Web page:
|Craig Stevens as Peter Gunn.|
Debuting on NBC in 1958, the half-hour Peter Gunn series centered on a suave, cynical private eye who worked in a crime-infested, fictional city. Though he rarely looked ruffled, Gunn wasn't afraid to use his fists or revolver. In the episode "The Kill," Gunn threatens to murder a thug (Jack Weston) if a friend dies--and it's clear from the detective's steely voice that he's willing to carry through on his threat. When not investigating cases, Gunn frequented Mother's, a nightclub operated by an elderly woman called (what else?) Mother and featuring his girlfriend Edie as the in-house chanteuse. While Gunn didn't have a partner, he often received unsolicited--but timely--assistance from homicide detective Lieutenant Jacoby (Herschel Bernardi).
|Stevens and Lola Albright.|
While its music earned acclaim, the Peter Gunn series only cracked the Nielsen top 20 shows once, peaking at #16 for the 1958-59 season. It was probably always a niche show, lacking the mainstream appeal of more popular crime shows like 77 Sunset Strip. Its limited success may also be due to star Craig Stevens, who certainly projects "cool" but comes across as detached and, frankly, not very interesting. The sultry Lola Albright fares only slightly better as Edie, but that's because her character comes across as desperate--mooning over the emotionally-detached Pete. The most likable character is Mother, played by Hope Emerson (who died in 1960) and then Minerva Urecal.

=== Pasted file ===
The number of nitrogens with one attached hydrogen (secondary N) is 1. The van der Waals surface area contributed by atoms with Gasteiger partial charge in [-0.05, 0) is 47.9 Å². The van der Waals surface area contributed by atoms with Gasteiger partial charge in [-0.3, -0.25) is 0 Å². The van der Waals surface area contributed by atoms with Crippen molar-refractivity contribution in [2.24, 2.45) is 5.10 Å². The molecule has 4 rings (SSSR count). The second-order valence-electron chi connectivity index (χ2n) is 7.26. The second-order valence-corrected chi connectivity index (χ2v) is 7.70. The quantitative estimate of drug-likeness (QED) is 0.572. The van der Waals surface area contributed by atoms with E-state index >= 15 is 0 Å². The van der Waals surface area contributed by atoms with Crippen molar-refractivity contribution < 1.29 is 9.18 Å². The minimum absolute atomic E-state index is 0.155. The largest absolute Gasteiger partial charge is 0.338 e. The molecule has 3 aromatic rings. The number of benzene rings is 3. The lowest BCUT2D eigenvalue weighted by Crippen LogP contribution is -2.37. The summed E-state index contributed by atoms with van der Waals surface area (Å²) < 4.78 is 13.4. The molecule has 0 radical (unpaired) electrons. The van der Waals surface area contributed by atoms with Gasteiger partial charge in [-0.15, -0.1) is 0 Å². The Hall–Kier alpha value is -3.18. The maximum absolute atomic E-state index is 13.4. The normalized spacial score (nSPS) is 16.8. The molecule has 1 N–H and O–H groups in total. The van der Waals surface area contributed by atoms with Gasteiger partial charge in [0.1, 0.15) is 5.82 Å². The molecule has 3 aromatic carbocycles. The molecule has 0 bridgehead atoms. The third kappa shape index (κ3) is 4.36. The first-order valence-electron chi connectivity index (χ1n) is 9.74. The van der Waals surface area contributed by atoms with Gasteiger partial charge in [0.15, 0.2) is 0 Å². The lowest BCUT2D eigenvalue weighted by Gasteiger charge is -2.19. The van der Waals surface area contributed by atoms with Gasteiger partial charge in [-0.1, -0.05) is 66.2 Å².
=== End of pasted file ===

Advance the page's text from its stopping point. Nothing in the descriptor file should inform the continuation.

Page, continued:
Edwards revived the character again in a 1989 made-for-television movie with Peter Strauss as the urbane private eye. It received respectable reviews, but didn't generate enough interest to warrant a revival TV series. Since then, there have been a couple of attempts to produce another Peter Gunn theatrical film, but none has materialized.
What remains is a pretty good TV series with a deliciously moody atmosphere...and that incredible Mancini theme. It's a testament to the music that you'll find people who recognize it by sound, without even knowing that it came from a private eye TV show called Peter Gunn.
(Never seen Peter Gunn? Check out the clip below!)